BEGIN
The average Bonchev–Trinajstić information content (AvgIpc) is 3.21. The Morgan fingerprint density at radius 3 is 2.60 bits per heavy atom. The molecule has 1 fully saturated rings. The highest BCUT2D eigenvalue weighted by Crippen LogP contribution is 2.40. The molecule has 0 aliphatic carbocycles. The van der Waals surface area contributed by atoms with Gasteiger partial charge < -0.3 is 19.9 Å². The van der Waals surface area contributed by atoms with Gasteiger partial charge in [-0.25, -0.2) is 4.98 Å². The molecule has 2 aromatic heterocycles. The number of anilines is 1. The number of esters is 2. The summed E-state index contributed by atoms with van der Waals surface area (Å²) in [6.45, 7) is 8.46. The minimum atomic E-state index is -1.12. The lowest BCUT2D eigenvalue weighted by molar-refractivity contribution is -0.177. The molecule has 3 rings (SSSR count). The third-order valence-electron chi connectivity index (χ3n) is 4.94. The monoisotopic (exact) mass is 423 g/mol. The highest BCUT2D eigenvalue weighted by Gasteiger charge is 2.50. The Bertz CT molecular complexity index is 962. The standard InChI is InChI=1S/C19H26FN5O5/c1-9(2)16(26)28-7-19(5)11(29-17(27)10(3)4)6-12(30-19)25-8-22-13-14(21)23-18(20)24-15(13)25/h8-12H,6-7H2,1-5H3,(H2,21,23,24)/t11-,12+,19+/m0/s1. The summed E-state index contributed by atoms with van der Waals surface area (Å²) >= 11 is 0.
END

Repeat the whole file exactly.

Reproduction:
The average Bonchev–Trinajstić information content (AvgIpc) is 3.21. The Morgan fingerprint density at radius 3 is 2.60 bits per heavy atom. The molecule has 1 fully saturated rings. The highest BCUT2D eigenvalue weighted by Crippen LogP contribution is 2.40. The molecule has 0 aliphatic carbocycles. The van der Waals surface area contributed by atoms with Gasteiger partial charge < -0.3 is 19.9 Å². The van der Waals surface area contributed by atoms with Gasteiger partial charge in [-0.25, -0.2) is 4.98 Å². The molecule has 2 aromatic heterocycles. The number of anilines is 1. The number of esters is 2. The summed E-state index contributed by atoms with van der Waals surface area (Å²) in [6.45, 7) is 8.46. The minimum atomic E-state index is -1.12. The lowest BCUT2D eigenvalue weighted by molar-refractivity contribution is -0.177. The molecule has 3 rings (SSSR count). The third-order valence-electron chi connectivity index (χ3n) is 4.94. The monoisotopic (exact) mass is 423 g/mol. The highest BCUT2D eigenvalue weighted by Gasteiger charge is 2.50. The Bertz CT molecular complexity index is 962. The standard InChI is InChI=1S/C19H26FN5O5/c1-9(2)16(26)28-7-19(5)11(29-17(27)10(3)4)6-12(30-19)25-8-22-13-14(21)23-18(20)24-15(13)25/h8-12H,6-7H2,1-5H3,(H2,21,23,24)/t11-,12+,19+/m0/s1. The summed E-state index contributed by atoms with van der Waals surface area (Å²) >= 11 is 0.